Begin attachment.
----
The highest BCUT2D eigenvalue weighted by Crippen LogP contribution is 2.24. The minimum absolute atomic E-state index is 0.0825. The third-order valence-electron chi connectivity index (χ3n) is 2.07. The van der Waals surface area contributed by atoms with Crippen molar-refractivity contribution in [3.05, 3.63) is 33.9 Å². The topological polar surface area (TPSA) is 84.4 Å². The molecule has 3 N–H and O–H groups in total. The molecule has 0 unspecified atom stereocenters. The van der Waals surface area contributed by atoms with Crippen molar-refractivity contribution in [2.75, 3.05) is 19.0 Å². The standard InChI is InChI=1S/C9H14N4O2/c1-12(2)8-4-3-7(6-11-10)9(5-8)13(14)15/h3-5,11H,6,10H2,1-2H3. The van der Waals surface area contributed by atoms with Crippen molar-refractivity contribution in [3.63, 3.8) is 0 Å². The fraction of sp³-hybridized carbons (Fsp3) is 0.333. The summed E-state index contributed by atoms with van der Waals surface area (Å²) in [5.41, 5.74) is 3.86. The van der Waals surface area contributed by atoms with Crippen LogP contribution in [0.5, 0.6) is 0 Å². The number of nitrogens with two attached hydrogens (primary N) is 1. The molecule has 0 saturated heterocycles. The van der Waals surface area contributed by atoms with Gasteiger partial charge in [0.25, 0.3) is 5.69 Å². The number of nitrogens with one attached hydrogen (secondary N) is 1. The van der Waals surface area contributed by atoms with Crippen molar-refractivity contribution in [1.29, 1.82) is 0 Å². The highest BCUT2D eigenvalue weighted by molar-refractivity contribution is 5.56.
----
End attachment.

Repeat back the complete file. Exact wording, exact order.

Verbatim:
The highest BCUT2D eigenvalue weighted by Crippen LogP contribution is 2.24. The minimum absolute atomic E-state index is 0.0825. The third-order valence-electron chi connectivity index (χ3n) is 2.07. The van der Waals surface area contributed by atoms with Crippen molar-refractivity contribution in [3.05, 3.63) is 33.9 Å². The topological polar surface area (TPSA) is 84.4 Å². The molecule has 3 N–H and O–H groups in total. The molecule has 0 unspecified atom stereocenters. The van der Waals surface area contributed by atoms with Crippen molar-refractivity contribution in [2.75, 3.05) is 19.0 Å². The standard InChI is InChI=1S/C9H14N4O2/c1-12(2)8-4-3-7(6-11-10)9(5-8)13(14)15/h3-5,11H,6,10H2,1-2H3. The van der Waals surface area contributed by atoms with Crippen molar-refractivity contribution in [3.63, 3.8) is 0 Å². The fraction of sp³-hybridized carbons (Fsp3) is 0.333. The summed E-state index contributed by atoms with van der Waals surface area (Å²) in [5.41, 5.74) is 3.86. The van der Waals surface area contributed by atoms with Crippen LogP contribution in [0.5, 0.6) is 0 Å². The number of nitrogens with two attached hydrogens (primary N) is 1. The molecule has 0 saturated heterocycles. The van der Waals surface area contributed by atoms with Gasteiger partial charge in [0.25, 0.3) is 5.69 Å². The number of nitrogens with one attached hydrogen (secondary N) is 1. The van der Waals surface area contributed by atoms with Crippen molar-refractivity contribution in [1.29, 1.82) is 0 Å². The highest BCUT2D eigenvalue weighted by molar-refractivity contribution is 5.56.